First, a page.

PPM / PGM / PBM image filesWritten by Paul Bourke
This note describes the format of PPM (Portable PixMap), PGM (Portable GreyMap), PBM (Portable BitMap) files. These formats are a convenient (simple) method of saving image data, they are equally easy to read in ones own applications. Unfortunately the standards aren't always implemented as well as they could.
These formats were popularised by the pbmplus image toolkit otherwise known as the "enhanced portable bitmap toolkit". The description of the toolkit from the man page is given below
DESCRIPTION The pbmplus toolkit allows conversions between image files of different format. By means of using common intermediate formats, only 2*N conversion filters are required to support N distinct formats, instead of the N^2 which would be required to convert directly between any one format and any other. The package also includes simple tools for manipu- lating portable bitmaps. The package consists of four upwardly compatible sections: pbm Supports monochrome bitmaps (1 bit per pixel). pgm Supports greyscale images. Reads either pbm or pgm formats and writes pgm format. ppm Supports full-color images. Reads either pbm, pgm, or ppm formats, writes ppm format. pnm Supports content-independent manipulations on any of the three formats listed above, as well as external formats having multiple types. Reads either pbm, pgm, or ppm formats, and generally writes the same type as it read (whenever a pnm tool makes an exception and "promotes" a file to a higher format, it informs the user).
A PPM file consists of two parts, a header and the image data. The header consists of at least three parts normally delinineated by carriage returns and/or linefeeds but the PPM specification only requires white space. The first "line" is a magic PPM identifier, it can be "P3" or "P6" (not including the double quotes!). The next line consists of the width and height of the image as ascii numbers. The last part of the header gives the maximum value of the colour components for the pixels, this allows the format to describe more than single byte (0..255) colour values. In addition to the above required lines, a comment can be placed anywhere with a "#" character, the comment extends to the end of the line.
The following are all valid PPM headers.Header example 1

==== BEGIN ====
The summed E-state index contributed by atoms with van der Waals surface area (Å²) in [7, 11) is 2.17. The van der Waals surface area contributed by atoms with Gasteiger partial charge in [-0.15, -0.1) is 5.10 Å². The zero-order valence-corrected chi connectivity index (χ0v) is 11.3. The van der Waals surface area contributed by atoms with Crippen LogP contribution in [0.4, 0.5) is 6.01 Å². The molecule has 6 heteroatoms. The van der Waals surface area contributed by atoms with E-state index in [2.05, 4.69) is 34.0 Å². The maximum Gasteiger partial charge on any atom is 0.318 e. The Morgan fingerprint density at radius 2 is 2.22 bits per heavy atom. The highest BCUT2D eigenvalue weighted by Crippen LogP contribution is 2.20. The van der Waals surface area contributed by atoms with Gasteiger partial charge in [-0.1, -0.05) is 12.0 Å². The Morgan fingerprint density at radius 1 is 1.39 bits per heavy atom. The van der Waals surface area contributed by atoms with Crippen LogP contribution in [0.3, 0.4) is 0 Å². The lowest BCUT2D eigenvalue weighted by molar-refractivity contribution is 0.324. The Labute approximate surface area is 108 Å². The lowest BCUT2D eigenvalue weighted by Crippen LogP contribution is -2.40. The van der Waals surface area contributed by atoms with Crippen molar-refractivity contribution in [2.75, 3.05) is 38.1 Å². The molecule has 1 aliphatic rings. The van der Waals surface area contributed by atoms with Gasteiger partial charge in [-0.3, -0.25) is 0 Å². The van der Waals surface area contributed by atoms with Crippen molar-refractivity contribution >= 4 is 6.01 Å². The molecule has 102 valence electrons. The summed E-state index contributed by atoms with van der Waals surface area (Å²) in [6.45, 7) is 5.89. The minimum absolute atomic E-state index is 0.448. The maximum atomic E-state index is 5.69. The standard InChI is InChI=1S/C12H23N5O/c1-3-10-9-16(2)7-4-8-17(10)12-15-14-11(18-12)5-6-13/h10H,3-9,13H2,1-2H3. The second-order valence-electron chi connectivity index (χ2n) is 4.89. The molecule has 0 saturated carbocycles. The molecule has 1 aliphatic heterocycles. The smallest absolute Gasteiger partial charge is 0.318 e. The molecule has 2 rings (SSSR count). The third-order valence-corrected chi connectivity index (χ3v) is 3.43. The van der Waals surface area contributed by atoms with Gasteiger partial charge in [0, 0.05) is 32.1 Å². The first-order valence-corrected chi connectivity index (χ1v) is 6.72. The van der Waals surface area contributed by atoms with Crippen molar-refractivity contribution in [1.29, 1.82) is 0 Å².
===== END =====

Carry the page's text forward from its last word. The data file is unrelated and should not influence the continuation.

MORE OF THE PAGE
P6 1024 788 255Header example 2
P6 1024 788 # A comment 255Header example 3
P3 1024 # the image width 788 # the image height # A comment 1023
The format of the image data itself depends on the magic PPM identifier. If it is "P3" then the image is given as ascii text, the numerical value of each pixel ranges from 0 to the maximum value given in the header. The lines should not be longer than 70 characters.PPM example 4
P3 # example from the man page 4 4 15 0 0 0 0 0 0 0 0 0 15 0 15 0 0 0 0 15 7 0 0 0 0 0 0 0 0 0 0 0 0 0 15 7 0 0 0 15 0 15 0 0 0 0 0 0 0 0 0
If the PPM magic identifier is "P6" then the image data is stored in byte format, one byte per colour component (r,g,b). Comments can only occur before the last field of the header and only one byte may appear after the last header field, normally a carriage return or line feed. "P6" image files are obviously smaller than "P3" and much faster to read. Note that "P6" PPM files can only be used for single byte colours.While not required by the format specification it is a standard convention to store the image in top to bottom, left to right order. Each pixel is stored as a byte, value 0 == black, value 255 == white. The components are stored in the "usual" order, red - green - blue.
This format is identical to the above except it stores greyscale information, that is, one value per pixel instead of 3 (r,g,b). The only difference in the header section is the magic identifiers which are "P2" and "P5", these correspond to the ascii and binary form of the data respectively.PGM example
An example of a PGM file of type "P2" is given below
PBM stores single bit pixel image as a series of ascii "0" or "1"'s. Traditionally "0" refers to white while "1" refers to black. The header is identical to PPM and PGM format except there is no third header line (the maximum pixel value doesn't have any meaning. The magic identifier for PBM is "P1".PBM example
Here is an example of a small bitmap in this format, as with PPM
files there can be no more than 70 characters per line.